Viet Nam News
by Ruti Sinai
What do an 11-year-old Hanoian and Danish composer Friedrich Kuhlau have in common? Just one thing. This week, Lữ Thục Như Anh played the first movement of a piano sonatina the German-born composer wrote 200 years ago, at the Việt Nam National Academy of Music.
Seated at the grand Steinway piano in the wood-paneled auditorium, Nhu Anh gave a polished performance that was the culmination of a three-day workshop with world-renowned Israeli pianist Yaron Kohlberg.
Như Anh was one of six pianists, aged eight to 14, hand-picked for the unique project, which brought together raw talent and a maestro who helped shape it into a poised whole.
Dressed in pastel-coloured organza dresses, with bows in their hair, the two Vietnamese and four Japanese girls played an eclectic repertoire, starting with the first movement of Beethoven’s Sonata No 1, performed by eight-year-old Momo Hamajima, whose feet could not reach the piano pedals (she was provided with a pedal-extender).
A missed staccato or an occasional false note did nothing to diminish from the pure enjoyment of the fresh talent so intently dedicated to music written hundreds of years ago on a faraway continent.
Mozart on iPhone: Lữ Thục Như Anh, 11, plays at a June 27 National Academy of Music recital.
The joys of ice cream
Như Anh finds nothing strange about her love of Beethoven, Mozart and even of the less-known Kuhlau. She downloads their works onto her phone and listens to them as she does to jazz and contemporary music.
She started playing when she was seven. Her exercise regimen is hardly rigorous – an hour or two on school days, three or four on weekends and before tests at the Academy. This leaves her time for friends and the sports she loves – swimming, badminton and basketball.
“Yaron [Kohlberg] taught me how to perform, he gave me confidence. I wasn’t nervous,” says Như Anh. “In my regular lessons I learned the notes and the technique. But he told us to imagine and feel the music. He said ‘imagine the joy of having ice cream, of going to the park to see flowers or looking at the moon’.”
The workshop was the brainchild of Einat Halevy-Levin, an Israeli social entrepreneur and mother of four living in Hà Nội. For the past five years, Halevy-Levin has involved herself intensely in varied aspects of Việt Nam’s social and cultural life, from organising projects for disabled children to parenting lectures on how to raise kids to be independent and creative.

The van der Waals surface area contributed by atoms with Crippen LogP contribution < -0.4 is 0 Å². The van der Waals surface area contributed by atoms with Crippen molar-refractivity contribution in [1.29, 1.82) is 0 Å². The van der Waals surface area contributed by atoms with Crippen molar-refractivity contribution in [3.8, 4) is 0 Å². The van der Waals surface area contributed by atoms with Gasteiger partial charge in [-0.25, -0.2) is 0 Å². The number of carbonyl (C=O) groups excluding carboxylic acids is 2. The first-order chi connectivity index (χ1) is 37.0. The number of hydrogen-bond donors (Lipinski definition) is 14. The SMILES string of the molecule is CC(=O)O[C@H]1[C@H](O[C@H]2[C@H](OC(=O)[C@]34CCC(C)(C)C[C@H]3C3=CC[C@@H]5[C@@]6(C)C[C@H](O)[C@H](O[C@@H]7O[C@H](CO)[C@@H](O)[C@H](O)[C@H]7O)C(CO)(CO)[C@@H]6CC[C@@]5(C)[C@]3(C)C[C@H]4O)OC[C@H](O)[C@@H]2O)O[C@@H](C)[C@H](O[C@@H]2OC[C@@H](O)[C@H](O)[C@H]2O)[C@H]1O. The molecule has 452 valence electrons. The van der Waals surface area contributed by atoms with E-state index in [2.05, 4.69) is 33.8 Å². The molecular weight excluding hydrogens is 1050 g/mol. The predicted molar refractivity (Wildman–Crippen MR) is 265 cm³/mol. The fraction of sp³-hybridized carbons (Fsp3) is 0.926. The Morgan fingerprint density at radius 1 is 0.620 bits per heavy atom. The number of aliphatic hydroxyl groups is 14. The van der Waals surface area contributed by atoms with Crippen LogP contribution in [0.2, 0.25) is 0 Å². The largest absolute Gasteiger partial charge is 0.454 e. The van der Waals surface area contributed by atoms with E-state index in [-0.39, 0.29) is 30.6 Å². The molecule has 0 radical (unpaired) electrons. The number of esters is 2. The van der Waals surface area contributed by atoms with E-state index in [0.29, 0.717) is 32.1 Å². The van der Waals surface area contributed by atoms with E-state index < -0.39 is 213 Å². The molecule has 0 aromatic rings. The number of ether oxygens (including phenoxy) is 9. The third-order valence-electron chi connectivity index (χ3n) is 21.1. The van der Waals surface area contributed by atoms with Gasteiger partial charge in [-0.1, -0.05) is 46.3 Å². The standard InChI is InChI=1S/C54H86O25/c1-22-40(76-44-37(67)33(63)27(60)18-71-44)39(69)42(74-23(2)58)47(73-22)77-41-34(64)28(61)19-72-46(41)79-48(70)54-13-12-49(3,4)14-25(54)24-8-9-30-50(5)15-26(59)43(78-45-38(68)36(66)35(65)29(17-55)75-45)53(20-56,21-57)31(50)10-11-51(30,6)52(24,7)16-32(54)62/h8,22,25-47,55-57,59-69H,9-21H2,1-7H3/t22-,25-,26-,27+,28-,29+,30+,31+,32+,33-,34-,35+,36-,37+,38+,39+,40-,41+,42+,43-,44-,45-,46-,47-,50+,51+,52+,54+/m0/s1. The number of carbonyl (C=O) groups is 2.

“I decided on the piano workshop with an emphasis on creativity and expressivity as part of my vision of encouraging artistic expression and creative thinking. Many of the children and youths I meet display impressive abilities – the emphasis on self-expression opens up a whole host of possibilities for them,” she says. “In Israel, creative thinking is one of the most important social and economic growth engines.”
Kohlberg, 33, who has appeared on dozens of the world’s top stages, does not usually teach except for occasional master classes, but when Halevy-Levin approached him with the idea of a creative development workshop for young pianists, he was intrigued.
“The workshop focused on how to understand the compositions they had chosen to play, how to take music notes and turn them into a work of art using imagery familiar to the girls, how to sense the character of the work based on the composer’s instructions,” Kohlberg explains.
No less important was preparing the girls for an actual performance, including their posture in front of the piano and even how to take a bow.
“Appearing before an audience and playing at home are two vastly different things,” he says.
“The girls are very talented and the format was great,” says Associate Professor Nguyễn Minh Ánh, deputy rector of training and performance at the National Academy of Music.
“The children got to experience what it was like playing on stage, in front of a crowd. By learning from a world-class pianist, they were able to express different emotions like happiness or sadness or humour... when the music requires them to.”
Fusing East and West
Kohlberg’s career spans both East and West. Although he grew up in Israel and received his musical training there, he performs mostly abroad and has lived in various countries, including four years in Berlin. For the past year he has been living in the Chinese city of Chengdu and performing all over the country.
“There’s a huge number of children throughout Asia who play piano,” he says. “I think their attraction to Western music is partly to do with globalisation – in recent decades many students from the East travel to study in the West and bring this culture back home with them.
“There’s also an understanding that studying Western music in general, and piano in particular, can help the development of creativity and mental abilities of children.”
After the girls’ performance, Kohlberg treated them and the audience to his own talents, with works by Debussy Khachaturian and Rachmaninoff, and then, on a lighter note, with an adaptation by a Russian friend to the theme music of Star Wars.
He then worked up a sweat with an exuberant rendition of the internationally known Israeli folk song Hava Nagila, Hebrew for “Let us be merry”. And merry it was. The Vietnamese, Japanese and Israeli audience broke into rhythmic clapping in accompaniment to the music.
For Như Anh, it was inspirational, although she still thinks she wants to be a scientist when she grows up, maybe a piano teacher but not a professional pianist.
“Yaron was funny, he gave me confidence, but piano will be a hobby,” she says. What field of science interests her? “The stars,” she answers. — VNS